Commentary

Allow me to mansplain something

November 3, 2021 6:00 am

Talk is cheap when it comes to discrimination in the workplace so it’s time women and supportive men up the ante on the gaming industry. (Photo: Ronda Churchill

‘“Data! Data! Data!’ he cried impatiently. ‘I can’t make bricks without clay’” —Arthur Conan Doyle through Sherlock Holmes

The pandemic has made a bad situation worse with respect to women in the gaming industry. Women have been disproportionately affected by the closing of schools with increased demands on their time and attention from children within the household. So too it is with the need to address the challenges of older parents and family members in a pandemic world. These pandemic related circumstances adversely affect job market participation for women, as well as opportunities for advancement.

It is also the case that a great deal of oxygen in the gaming space of late has been consumed by sports betting, and this is an area where it seems the industry believes the most qualified people are male, based on the low level of acceptance of woman in senior executive and management positions. And these trends are all taking place in a gaming industry which has historically demonstrated that women were of lesser importance in populating corporate boards, as well as senior leadership and upper management positions.

One might think in a regulated gaming environment that discriminatory practices would be unacceptable. Most gaming regulatory entities in the U.S. suggest all participants in the industry need to operate with a high level of character, honesty and integrity. Moreover, most regulatory agencies also have a provision that prohibits an unsuitable method of operation by a licensee. I suspect this means our regulatory agencies have no issues with discriminatory employment practices given they are the reality of our workforce statistics. This seems to imply the regulators feel that discrimination is not associated with character, honesty and integrity, and is in fact a suitable means of operation.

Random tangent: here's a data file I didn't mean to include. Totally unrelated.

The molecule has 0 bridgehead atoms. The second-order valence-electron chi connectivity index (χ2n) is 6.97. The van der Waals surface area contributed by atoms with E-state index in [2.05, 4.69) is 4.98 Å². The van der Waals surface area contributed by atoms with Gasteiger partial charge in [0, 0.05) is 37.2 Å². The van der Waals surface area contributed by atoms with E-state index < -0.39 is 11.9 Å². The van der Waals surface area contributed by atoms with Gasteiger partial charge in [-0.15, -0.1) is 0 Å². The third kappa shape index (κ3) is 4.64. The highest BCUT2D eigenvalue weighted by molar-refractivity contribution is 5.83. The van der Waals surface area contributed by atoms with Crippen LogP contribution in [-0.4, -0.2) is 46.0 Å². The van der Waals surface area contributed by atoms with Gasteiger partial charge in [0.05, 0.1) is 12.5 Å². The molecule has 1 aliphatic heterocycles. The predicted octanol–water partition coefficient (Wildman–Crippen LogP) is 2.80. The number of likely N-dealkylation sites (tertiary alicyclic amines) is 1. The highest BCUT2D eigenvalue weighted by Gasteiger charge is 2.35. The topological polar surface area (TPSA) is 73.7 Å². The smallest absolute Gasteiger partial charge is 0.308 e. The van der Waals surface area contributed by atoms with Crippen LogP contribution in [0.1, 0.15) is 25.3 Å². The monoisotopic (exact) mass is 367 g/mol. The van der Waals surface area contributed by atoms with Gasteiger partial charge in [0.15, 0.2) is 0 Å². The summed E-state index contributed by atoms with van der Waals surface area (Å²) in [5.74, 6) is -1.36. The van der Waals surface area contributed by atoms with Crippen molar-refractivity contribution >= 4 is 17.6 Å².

One does wonder if a regulatory agency would stand by if a casino’s slots paid out a lesser amount to female patrons and restricted women to a lesser percentage than men in the high-roller areas. Or how about men and women casino customers receiving loyalty rewards differently—such as a woman is only allowed to earn bonus points at the rate of 72 percent of that of a man? The point is regulators are going to continue to hide from this issue and offer much better protections for the consumers of gambling than the employees. It is a huge deal in the regulatory world if an operator is cheating a customer, whereas having an operator cheat an employee out of promotional opportunities, comparable salaries, and the like is cool if it is because the employee is a woman.

Another reality for women in the gaming workplace is that taking an aggressive stance toward diversity contains potential risks. Groups that suffer from second or worse class status are often conditioned to “know their place,” that is, to accept a lesser status and act as if it is in some sense the natural order. They are also “allowed” to participate in functions that do not seem to be causing much change.

Beyond this, however, women who try to speak truth to power may become a casualty and suffer consequences from the men who define the existing ancien régime, be it overt or covert. This needs to be appreciated and respected for the goal of this discussion is not to create martyrs of woman who advocate for justice.

I would suggest women need a new plan to counteract the discriminatory past and present of the gaming industry and thought I would do the very male thing of mansplaining one. Moreover, I will use a man’s quote to justify it by relying on the words of Peter Drucker, who stated: “If you can’t measure it, you can’t manage it.”

In the battle towards equality in the workforce, women need weapons—and a great weapon is data. It is one thing to say the current system sucks, it is another thing to be able to demonstrate it through quantitative measures. There is power in demonstrable facts.